XKCD's eye-watering Geocities tribute

T sez, "I know you folks follow xkcd as good alpha-geeks should, so you won't have missed today's dose of nostalgically eyeball-searing brilliance [ed: a tribute to the soon-to-be-shut-down Geocities]. Just wanted to make sure you took an extra couple minutes to "view source" on the site's "redesign" though. Well worth poring over the lovingly crafted neolithic HTMLer in-jokes there. <FONT COLOR="#88FF88" STYLE="FORTHRIGHT">srsly.</FONT>"

COMIC TITLE: Nachos (Thanks, T!)


  1. Geocities taught me HTML. I still “code” on notepad. WOW, the internet was so young then. RIP Geocities.

  2. Jeez, I did look at the page source to see how he did it. Quite fun to read. I especially like the occasional use of BROKEN~1.png to get his point across.

  3. The star background reminds me of my first Angelfire web page back in the mid nineties. The days of dial-up paid by the hour seem so far away.

  4. I love some of the malformed names in the source code. For example, under the language tag in one line, he lists:
    “AMERICAN/ESPA☃ISH” — the strange character being the unicode symbol for a snowman (U+2603).


    Does anyone know what it does apart from print out the error “Common Lisp or Netscape Navigator 4.0+ Required”?

    1. The Scheme code is the skeleton of a metacircular evaluator for Scheme — that is, a Scheme interpreter written in Scheme itself, or the code for a version of the Scheme (eval exp env) function (evaluate an expression in a specified environment). It is, in fact, mostly a copy of the code from “The Core of the Evaluator”, section 4.1.1 in the classic textbook “Structure and Interpretation of Computer Programs” by Abelson and Sussman.

      1. … which makes me think (@octopod) that the last tweet might be :

        ((lambda (tweet) (tweet tweet)) (lambda (tweet) (tweet tweet)))

  6. Aww that takes me back. I prefer Angelfire though. Oh for the days when kids actually had to learn HTML before they were set loose on the internets… it’s filled with uneducated attention seeking angsty emos now :o(

    Still, I’m not sure I ever saw HTML as neat as that in a page, and I deffinately didn’t see
    INT MAIN(VOID) { COUT << “\ In fact, there’s not even a hint of Microsoft Frontpage in there. XKCD, fail.

    1. Actually there is an “INT MAIN(VOID)” if you look at the page’s source code. There is also a few other goodies in there:

      HTML WEB=”2.0″



    1. Wow, if there’s any way it can be broken, it is, and in the most creative ways. Reminds me why I started using Golive for site management to kill broken links and for the HTML editor that gave me a useful IDE.

  7. ah, so our nostaglia centered culture moves onto the nineties :)

    I still have a geocities page. i looked it up a month ago and was amazed it was still being hosted. Not for much longer i guess

  8. All it needs is a “web circle” image. Back when the web was too big & scary for individual pages, you had to join one of those themed groups and hope someone clicked “random page” to get to yours.

  9. I still host things on GeoCities. Now, after today, everything will disappear, lost in time, like tears in rain. *sigh* I have little to no intention of fixing my affected accounts.

  10. Nice. I don’t think I ever had a Geocities site- I was on Tripod in the olden days. I too still code by hand in a text editor.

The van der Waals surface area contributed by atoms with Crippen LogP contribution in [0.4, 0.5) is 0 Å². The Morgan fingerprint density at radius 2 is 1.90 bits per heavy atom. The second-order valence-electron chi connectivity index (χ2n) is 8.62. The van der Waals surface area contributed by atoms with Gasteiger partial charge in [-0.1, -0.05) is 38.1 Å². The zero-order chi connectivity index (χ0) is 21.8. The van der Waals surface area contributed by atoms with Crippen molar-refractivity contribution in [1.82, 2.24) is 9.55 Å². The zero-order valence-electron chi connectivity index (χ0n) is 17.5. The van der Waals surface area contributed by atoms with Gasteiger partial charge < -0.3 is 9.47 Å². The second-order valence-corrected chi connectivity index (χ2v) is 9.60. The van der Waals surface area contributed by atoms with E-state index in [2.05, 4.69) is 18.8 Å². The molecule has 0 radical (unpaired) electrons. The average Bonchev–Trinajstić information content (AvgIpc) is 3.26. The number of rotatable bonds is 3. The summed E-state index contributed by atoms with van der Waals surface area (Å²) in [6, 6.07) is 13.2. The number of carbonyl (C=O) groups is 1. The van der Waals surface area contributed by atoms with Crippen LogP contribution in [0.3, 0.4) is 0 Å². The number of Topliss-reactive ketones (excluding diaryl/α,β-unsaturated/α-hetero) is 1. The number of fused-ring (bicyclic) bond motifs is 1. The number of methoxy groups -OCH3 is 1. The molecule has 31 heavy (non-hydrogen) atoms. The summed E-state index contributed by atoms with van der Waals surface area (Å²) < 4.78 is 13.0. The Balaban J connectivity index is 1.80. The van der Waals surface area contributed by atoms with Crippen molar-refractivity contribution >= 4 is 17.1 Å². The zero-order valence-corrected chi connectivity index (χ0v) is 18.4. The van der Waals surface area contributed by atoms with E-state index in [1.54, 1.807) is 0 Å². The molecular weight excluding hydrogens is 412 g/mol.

11. I remember geocities being hated back in the day. Good riddance. Only people who didn’t “get it” used geocities and Tripod.

  12. My favourite comment from the the xkcd forums:


    For awhile I was wondering if I could explain why the first thing out of my mouth when I saw this was “Adorable!”
    Then I realized this is just like looking at baby pictures of the internet.

  13. I was relieved (yet also dissapointed) when embedded MIDI background music failed to flood my speakers.

    1. I think that hit counter INTENTIONALLY doesn’t work – to emphasize the absolutely enormous amount of visitors to the sites :P

    2. Kind of the point, most of the time hit counters didn’t work, or worked too well and when my boss demanded one, I showed him how continuously reloading the page incremented the count, creating a false impression of activity.

  14. Ah, the nostalgia! My first web page was hosted on geocities…


    So uh, don’t let the door hit you on the… you know…

  15. It is very hard to believe that Geocities is gone. It was the place where I created my first website. Bye Bye Geocities

    1. y, I think I’ll feel sooo old when in the future the inevitable stories run but with %s/geocities/myspace/g

  16. Oh, how I miss the pre-2000 Internet era, when everything was simple and we had Webvan. I wish I could go back in time, get a Compuserve dial-up connection and surf away and sign up for Beenz and update my Geocities page.

  17. I was curious and checked my geocities website – it still has a guestbook and comments from 1998! I have to say I’m a little embarassed about my old HTML and am glad to see it wiped from the nets.

  18. I was /athens/5168, joined in about ’95, but when my account got hacked (my fault: dictionary password) and I couldn’t recover it through their awful techsupport, I had to get it trashed by a DMCA.

    Fun times.

    The counter is 10 digits and only 2 digits used. Pretty sure that’s a deliberate joke about scale, yeah.

  19. …As someone who had an FAQ site trashed by Geoshitties in 1997 due to a credit card foulup on *their* end – very long story I’ll one day go over on OMBlog – I personally will not shed one iota of a tear for the demise of this particular festering pustule. The only thing that would be better is if it meant that the two choads who were responsible for the site frackup were losing their jobs at a very bad time.

    So long Geoshitties. Don’t let your ass get stuck on the doorknob on the way to Hell…

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